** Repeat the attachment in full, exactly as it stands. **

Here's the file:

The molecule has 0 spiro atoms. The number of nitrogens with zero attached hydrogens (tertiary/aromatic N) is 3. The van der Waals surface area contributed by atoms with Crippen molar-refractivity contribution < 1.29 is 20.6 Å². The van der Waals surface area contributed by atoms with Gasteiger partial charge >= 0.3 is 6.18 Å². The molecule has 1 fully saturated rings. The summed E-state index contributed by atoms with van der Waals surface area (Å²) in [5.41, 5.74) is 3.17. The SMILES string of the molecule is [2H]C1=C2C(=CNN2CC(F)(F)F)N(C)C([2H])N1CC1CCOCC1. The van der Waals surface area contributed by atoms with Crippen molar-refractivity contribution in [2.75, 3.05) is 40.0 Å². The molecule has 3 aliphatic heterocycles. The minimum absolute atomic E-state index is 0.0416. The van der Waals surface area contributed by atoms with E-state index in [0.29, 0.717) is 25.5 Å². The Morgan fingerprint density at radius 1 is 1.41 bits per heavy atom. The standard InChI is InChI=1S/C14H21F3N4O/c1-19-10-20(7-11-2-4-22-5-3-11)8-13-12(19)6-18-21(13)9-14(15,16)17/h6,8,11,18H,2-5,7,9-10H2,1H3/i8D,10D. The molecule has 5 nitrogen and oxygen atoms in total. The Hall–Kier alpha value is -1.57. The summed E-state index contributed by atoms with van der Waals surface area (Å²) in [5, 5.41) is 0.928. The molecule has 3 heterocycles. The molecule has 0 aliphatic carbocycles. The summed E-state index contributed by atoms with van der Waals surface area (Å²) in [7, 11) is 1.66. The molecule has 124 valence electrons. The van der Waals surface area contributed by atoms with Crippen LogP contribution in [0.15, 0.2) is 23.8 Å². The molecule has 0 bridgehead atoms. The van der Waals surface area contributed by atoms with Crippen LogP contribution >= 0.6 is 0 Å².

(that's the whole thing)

The molecule has 0 spiro atoms. The number of nitrogens with zero attached hydrogens (tertiary/aromatic N) is 3. The van der Waals surface area contributed by atoms with Crippen molar-refractivity contribution < 1.29 is 20.6 Å². The van der Waals surface area contributed by atoms with Gasteiger partial charge >= 0.3 is 6.18 Å². The molecule has 1 fully saturated rings. The summed E-state index contributed by atoms with van der Waals surface area (Å²) in [5.41, 5.74) is 3.17. The SMILES string of the molecule is [2H]C1=C2C(=CNN2CC(F)(F)F)N(C)C([2H])N1CC1CCOCC1. The van der Waals surface area contributed by atoms with Crippen molar-refractivity contribution in [2.75, 3.05) is 40.0 Å². The molecule has 3 aliphatic heterocycles. The minimum absolute atomic E-state index is 0.0416. The van der Waals surface area contributed by atoms with E-state index in [0.29, 0.717) is 25.5 Å². The Morgan fingerprint density at radius 1 is 1.41 bits per heavy atom. The standard InChI is InChI=1S/C14H21F3N4O/c1-19-10-20(7-11-2-4-22-5-3-11)8-13-12(19)6-18-21(13)9-14(15,16)17/h6,8,11,18H,2-5,7,9-10H2,1H3/i8D,10D. The molecule has 5 nitrogen and oxygen atoms in total. The Hall–Kier alpha value is -1.57. The summed E-state index contributed by atoms with van der Waals surface area (Å²) in [5, 5.41) is 0.928. The molecule has 3 heterocycles. The molecule has 0 aliphatic carbocycles. The summed E-state index contributed by atoms with van der Waals surface area (Å²) in [7, 11) is 1.66. The molecule has 124 valence electrons. The van der Waals surface area contributed by atoms with Crippen LogP contribution in [0.15, 0.2) is 23.8 Å². The molecule has 0 bridgehead atoms. The van der Waals surface area contributed by atoms with Crippen LogP contribution >= 0.6 is 0 Å².